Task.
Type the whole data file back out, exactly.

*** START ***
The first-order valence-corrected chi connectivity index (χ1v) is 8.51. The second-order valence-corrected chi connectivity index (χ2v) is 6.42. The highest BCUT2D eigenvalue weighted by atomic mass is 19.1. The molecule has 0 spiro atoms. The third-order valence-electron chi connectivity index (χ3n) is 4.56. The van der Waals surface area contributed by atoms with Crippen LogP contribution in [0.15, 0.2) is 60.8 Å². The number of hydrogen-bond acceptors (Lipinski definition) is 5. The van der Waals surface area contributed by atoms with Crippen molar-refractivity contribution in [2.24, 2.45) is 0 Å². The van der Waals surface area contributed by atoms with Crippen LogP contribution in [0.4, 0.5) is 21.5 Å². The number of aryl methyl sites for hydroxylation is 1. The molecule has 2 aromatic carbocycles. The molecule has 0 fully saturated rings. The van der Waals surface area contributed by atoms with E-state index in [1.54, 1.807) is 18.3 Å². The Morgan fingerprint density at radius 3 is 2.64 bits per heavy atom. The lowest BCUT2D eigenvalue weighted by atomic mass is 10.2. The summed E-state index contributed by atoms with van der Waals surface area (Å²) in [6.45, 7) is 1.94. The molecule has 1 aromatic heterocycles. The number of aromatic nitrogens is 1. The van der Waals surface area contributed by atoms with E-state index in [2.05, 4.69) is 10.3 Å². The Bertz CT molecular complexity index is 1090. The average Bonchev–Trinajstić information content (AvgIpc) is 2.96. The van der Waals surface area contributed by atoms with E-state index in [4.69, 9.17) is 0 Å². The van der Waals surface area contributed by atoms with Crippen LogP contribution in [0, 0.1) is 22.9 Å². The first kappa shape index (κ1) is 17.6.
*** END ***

The first-order valence-corrected chi connectivity index (χ1v) is 8.51. The second-order valence-corrected chi connectivity index (χ2v) is 6.42. The highest BCUT2D eigenvalue weighted by atomic mass is 19.1. The molecule has 0 spiro atoms. The third-order valence-electron chi connectivity index (χ3n) is 4.56. The van der Waals surface area contributed by atoms with Crippen LogP contribution in [0.15, 0.2) is 60.8 Å². The number of hydrogen-bond acceptors (Lipinski definition) is 5. The van der Waals surface area contributed by atoms with Crippen molar-refractivity contribution in [2.24, 2.45) is 0 Å². The van der Waals surface area contributed by atoms with Crippen LogP contribution in [0.4, 0.5) is 21.5 Å². The number of aryl methyl sites for hydroxylation is 1. The molecule has 2 aromatic carbocycles. The molecule has 0 fully saturated rings. The van der Waals surface area contributed by atoms with E-state index in [1.54, 1.807) is 18.3 Å². The Morgan fingerprint density at radius 3 is 2.64 bits per heavy atom. The lowest BCUT2D eigenvalue weighted by atomic mass is 10.2. The summed E-state index contributed by atoms with van der Waals surface area (Å²) in [6.45, 7) is 1.94. The molecule has 1 aromatic heterocycles. The number of aromatic nitrogens is 1. The van der Waals surface area contributed by atoms with E-state index in [2.05, 4.69) is 10.3 Å². The Bertz CT molecular complexity index is 1090. The average Bonchev–Trinajstić information content (AvgIpc) is 2.96. The van der Waals surface area contributed by atoms with E-state index in [4.69, 9.17) is 0 Å². The van der Waals surface area contributed by atoms with Crippen LogP contribution in [0, 0.1) is 22.9 Å². The first kappa shape index (κ1) is 17.6.